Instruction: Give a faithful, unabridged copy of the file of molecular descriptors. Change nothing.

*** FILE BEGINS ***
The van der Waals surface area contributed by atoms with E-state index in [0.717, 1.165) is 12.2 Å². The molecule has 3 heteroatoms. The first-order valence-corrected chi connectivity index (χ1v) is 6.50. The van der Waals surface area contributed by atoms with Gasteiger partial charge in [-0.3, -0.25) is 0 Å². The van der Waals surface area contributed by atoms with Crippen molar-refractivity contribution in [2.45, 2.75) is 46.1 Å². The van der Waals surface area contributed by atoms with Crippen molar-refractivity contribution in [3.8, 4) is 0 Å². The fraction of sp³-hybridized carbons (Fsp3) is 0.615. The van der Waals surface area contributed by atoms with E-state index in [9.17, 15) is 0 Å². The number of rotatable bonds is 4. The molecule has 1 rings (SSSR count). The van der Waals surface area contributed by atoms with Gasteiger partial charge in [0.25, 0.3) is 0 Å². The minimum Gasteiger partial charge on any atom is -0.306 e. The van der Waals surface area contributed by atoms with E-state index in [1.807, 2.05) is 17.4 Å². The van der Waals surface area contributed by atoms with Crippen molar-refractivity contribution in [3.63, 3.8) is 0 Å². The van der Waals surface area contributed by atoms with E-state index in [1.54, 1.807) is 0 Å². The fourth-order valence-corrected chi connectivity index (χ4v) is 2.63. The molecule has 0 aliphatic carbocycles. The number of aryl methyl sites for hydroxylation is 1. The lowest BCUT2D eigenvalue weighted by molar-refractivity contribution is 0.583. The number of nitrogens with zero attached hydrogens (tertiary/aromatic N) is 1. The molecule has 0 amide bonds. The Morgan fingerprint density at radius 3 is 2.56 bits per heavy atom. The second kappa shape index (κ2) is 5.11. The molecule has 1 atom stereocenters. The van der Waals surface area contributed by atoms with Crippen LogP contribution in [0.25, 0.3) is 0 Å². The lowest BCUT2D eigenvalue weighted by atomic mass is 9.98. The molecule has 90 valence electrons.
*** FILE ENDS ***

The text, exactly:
The van der Waals surface area contributed by atoms with E-state index in [0.717, 1.165) is 12.2 Å². The molecule has 3 heteroatoms. The first-order valence-corrected chi connectivity index (χ1v) is 6.50. The van der Waals surface area contributed by atoms with Gasteiger partial charge in [-0.3, -0.25) is 0 Å². The van der Waals surface area contributed by atoms with Crippen molar-refractivity contribution in [2.45, 2.75) is 46.1 Å². The van der Waals surface area contributed by atoms with Crippen molar-refractivity contribution in [3.8, 4) is 0 Å². The fraction of sp³-hybridized carbons (Fsp3) is 0.615. The van der Waals surface area contributed by atoms with E-state index in [9.17, 15) is 0 Å². The number of rotatable bonds is 4. The molecule has 1 rings (SSSR count). The van der Waals surface area contributed by atoms with Gasteiger partial charge in [0.25, 0.3) is 0 Å². The minimum Gasteiger partial charge on any atom is -0.306 e. The van der Waals surface area contributed by atoms with E-state index in [1.807, 2.05) is 17.4 Å². The van der Waals surface area contributed by atoms with Crippen molar-refractivity contribution in [3.63, 3.8) is 0 Å². The van der Waals surface area contributed by atoms with E-state index in [1.54, 1.807) is 0 Å². The fourth-order valence-corrected chi connectivity index (χ4v) is 2.63. The molecule has 0 aliphatic carbocycles. The number of aryl methyl sites for hydroxylation is 1. The lowest BCUT2D eigenvalue weighted by molar-refractivity contribution is 0.583. The number of nitrogens with zero attached hydrogens (tertiary/aromatic N) is 1. The molecule has 0 amide bonds. The Morgan fingerprint density at radius 3 is 2.56 bits per heavy atom. The second kappa shape index (κ2) is 5.11. The molecule has 1 atom stereocenters. The van der Waals surface area contributed by atoms with Crippen LogP contribution in [0.25, 0.3) is 0 Å². The lowest BCUT2D eigenvalue weighted by atomic mass is 9.98. The molecule has 90 valence electrons.